Capital Gains Taxes for Crypto and Stocks: How Do They Work?

Capital gains is a term used to describe when an investment or asset increases in value from the original purchase price. The taxes associated with that gain – be it on cryptocurrency, stocks or real estate – is what we’ll discuss within. Typically, it is a good problem to have – your investment has paid off – but understanding how much you owe to the government and the information you will need to disclose is critical. 

As an investor, you’re required to pay taxes on profits on not just traditional assets, such as stocks and bonds, but also on profits from sales of alternative assets, like cryptocurrencies. While we can’t give tax advice – nor should you view the content within as such – we seek to provide a broad outline on how you can view certain tax circumstances. 

Cryptocurrency is little more than a decade old, and so its tax treatment may be new for many investors. In fact, according to a recent study, more than half (55%) of people who currently own Bitcoin only began investing in the most famous cryptocurrency in 2021. 

Because cryptos have more uses than traditional assets, we’ve detailed what you need to know about capital gains taxes (including similarities to stocks and other assets), what constitutes a taxable event, and how you may minimize your tax exposure.

What Are Capital Gains and Losses?

Almost everything you own, whether for personal or investment purposes, is considered a capital asset. Capital assets can include your home, car, furniture, and investments, such as stocks, bonds, or cryptocurrencies. 

If you sell an asset for more than you paid, it’s considered a capital gain. Conversely, if you sell something for less than you paid, it’s a capital loss. 

While the value of your assets may rise and fall every day, you only realize a capital gain or loss when you sell the asset. 

Though many investment services provide documentation surrounding your investments, it is ultimately your responsibility (and/ your tax preparer’s) to report these transactions to the IRS and calculate how much you may owe, if anything.

To determine your capital gain or loss, you can use the following formula:

Fair Market Value - Cost Basis = Capital Gain/Loss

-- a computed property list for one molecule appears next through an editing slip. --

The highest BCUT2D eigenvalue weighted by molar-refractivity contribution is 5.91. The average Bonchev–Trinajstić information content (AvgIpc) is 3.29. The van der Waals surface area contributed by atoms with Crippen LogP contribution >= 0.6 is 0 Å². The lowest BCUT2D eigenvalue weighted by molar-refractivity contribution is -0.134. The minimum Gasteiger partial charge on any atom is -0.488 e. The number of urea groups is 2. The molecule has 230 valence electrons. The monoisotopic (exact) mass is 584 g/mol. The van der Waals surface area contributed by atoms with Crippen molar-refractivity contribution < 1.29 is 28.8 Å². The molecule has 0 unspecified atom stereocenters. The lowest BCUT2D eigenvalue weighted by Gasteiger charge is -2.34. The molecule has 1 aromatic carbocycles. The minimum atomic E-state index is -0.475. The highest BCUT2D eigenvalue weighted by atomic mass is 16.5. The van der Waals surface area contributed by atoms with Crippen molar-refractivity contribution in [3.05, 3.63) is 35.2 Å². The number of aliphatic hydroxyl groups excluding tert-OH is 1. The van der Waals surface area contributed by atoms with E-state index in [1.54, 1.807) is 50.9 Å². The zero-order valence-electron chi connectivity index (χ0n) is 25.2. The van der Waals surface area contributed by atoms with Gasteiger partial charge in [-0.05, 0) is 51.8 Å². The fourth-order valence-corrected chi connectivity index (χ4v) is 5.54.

Fair Market Value: How much your asset is worth in the current market; the sale price

Cost Basis: How much you paid to acquire the asset, including any fees

How much will you be required to pay? That depends on three important factors, according to the IRS:

  1. Your filing status (single, married filing jointly, married filing separately, or head of household)

  2. Your gross income for that tax year

  3. The length of time you held the investment or asset before you sold it (which determines if you’ll pay short or long-term capital gains)

Short-Term Capital Gains Tax on Crypto (and other assets)

Profits from an asset held less than a year are considered short-term capital gains, which are taxed like ordinary income.

The amount of taxes you pay is based on your maximum tax rate, which can be up to 37% for the 2022 tax year, according to the IRS. The IRS routinely updates brackets, so please consult the IRS for exact ranges. 

Source:, for informational purposes only.

Long-Term Capital Gains Tax on Crypto (and other assets)

Long-term capital gains apply to assets held for longer than one year. This tax treatment typically offers more favorable rates at 0%, 15%, or 20%, depending on your income level and filing status. 

Source:, for informational purposes only. Tables are provided as approximations and exact brackets are subject to change.

How Capital Gains Taxes Apply to Cryptocurrency 

In 2014, the IRS issued a notice explaining that virtual currency is treated as property for Federal income tax purposes. So, the same tax principles that apply to stocks, real estate, and other property transactions (with exceptions) also apply to virtual currencies.

To reiterate, when you sell or trade any cryptocurrency, you are legally obligated to report any profits to the IRS.

As with stocks, each cryptocurrency “trade” is technically two transactions: a “buy,” followed by a “sell.” Each time you trade (for instance, Bitcoin for Ethereum) or exchange crypto back to U.S. dollars, those transactions — no matter the size — technically involve the sale of a capital asset.

Trading cryptocurrencies is, therefore, considered a taxable event, whether traded directly, one-to-one on a decentralized exchange (DEX), such as Uniswap, or on a centralized exchange, like Coinbase or Gemini.

But, there are other reasons you may need to pay taxes on cryptocurrencies. Here is a sample list of taxable and non-taxable events:

Taxable Events for Cryptocurrencies

  1. Selling cryptocurrency for fiat currency (such as dollars or euros)

  2. Sending cryptocurrency as a gift, if valued at more than $15,000 (in which case you’ll need to file a gift tax return)

  3. Any purchase of goods or services with cryptocurrency; this includes small transactions, such as buying a coffee using your crypto wallet

  4. Trading or swapping one cryptocurrency for another crypto; this includes purchasing NFTs using cryptocurrency

Non-Taxable Events for Cryptocurrencies

  1. Buying cryptocurrency with fiat money

  2. Sending cryptocurrency as a gift, if valued at less than $15,000

  3. Holding crypto in your portfolio, even if the value increases 

  4. Transferring cryptocurrency between wallets you own and control